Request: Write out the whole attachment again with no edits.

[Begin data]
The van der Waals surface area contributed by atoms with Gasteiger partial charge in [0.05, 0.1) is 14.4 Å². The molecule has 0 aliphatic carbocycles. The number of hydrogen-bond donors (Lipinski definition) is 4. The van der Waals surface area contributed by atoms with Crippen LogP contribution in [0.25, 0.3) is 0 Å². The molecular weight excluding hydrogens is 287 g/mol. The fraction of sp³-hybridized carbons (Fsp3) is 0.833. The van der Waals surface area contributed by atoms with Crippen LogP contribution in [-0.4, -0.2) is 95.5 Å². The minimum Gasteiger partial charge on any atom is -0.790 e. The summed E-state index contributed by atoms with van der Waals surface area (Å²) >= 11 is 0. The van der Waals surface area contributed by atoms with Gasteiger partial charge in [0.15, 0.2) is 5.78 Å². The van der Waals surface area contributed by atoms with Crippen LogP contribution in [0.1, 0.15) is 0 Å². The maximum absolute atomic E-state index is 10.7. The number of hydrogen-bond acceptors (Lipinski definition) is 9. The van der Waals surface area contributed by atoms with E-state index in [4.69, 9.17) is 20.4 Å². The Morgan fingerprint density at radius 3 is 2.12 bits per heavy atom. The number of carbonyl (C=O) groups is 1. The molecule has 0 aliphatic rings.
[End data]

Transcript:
The van der Waals surface area contributed by atoms with Gasteiger partial charge in [0.05, 0.1) is 14.4 Å². The molecule has 0 aliphatic carbocycles. The number of hydrogen-bond donors (Lipinski definition) is 4. The van der Waals surface area contributed by atoms with Crippen LogP contribution in [0.25, 0.3) is 0 Å². The molecular weight excluding hydrogens is 287 g/mol. The fraction of sp³-hybridized carbons (Fsp3) is 0.833. The van der Waals surface area contributed by atoms with Crippen LogP contribution in [-0.4, -0.2) is 95.5 Å². The minimum Gasteiger partial charge on any atom is -0.790 e. The summed E-state index contributed by atoms with van der Waals surface area (Å²) >= 11 is 0. The van der Waals surface area contributed by atoms with Gasteiger partial charge in [0.15, 0.2) is 5.78 Å². The van der Waals surface area contributed by atoms with Crippen LogP contribution in [0.1, 0.15) is 0 Å². The maximum absolute atomic E-state index is 10.7. The number of hydrogen-bond acceptors (Lipinski definition) is 9. The van der Waals surface area contributed by atoms with E-state index in [4.69, 9.17) is 20.4 Å². The Morgan fingerprint density at radius 3 is 2.12 bits per heavy atom. The number of carbonyl (C=O) groups is 1. The molecule has 0 aliphatic rings.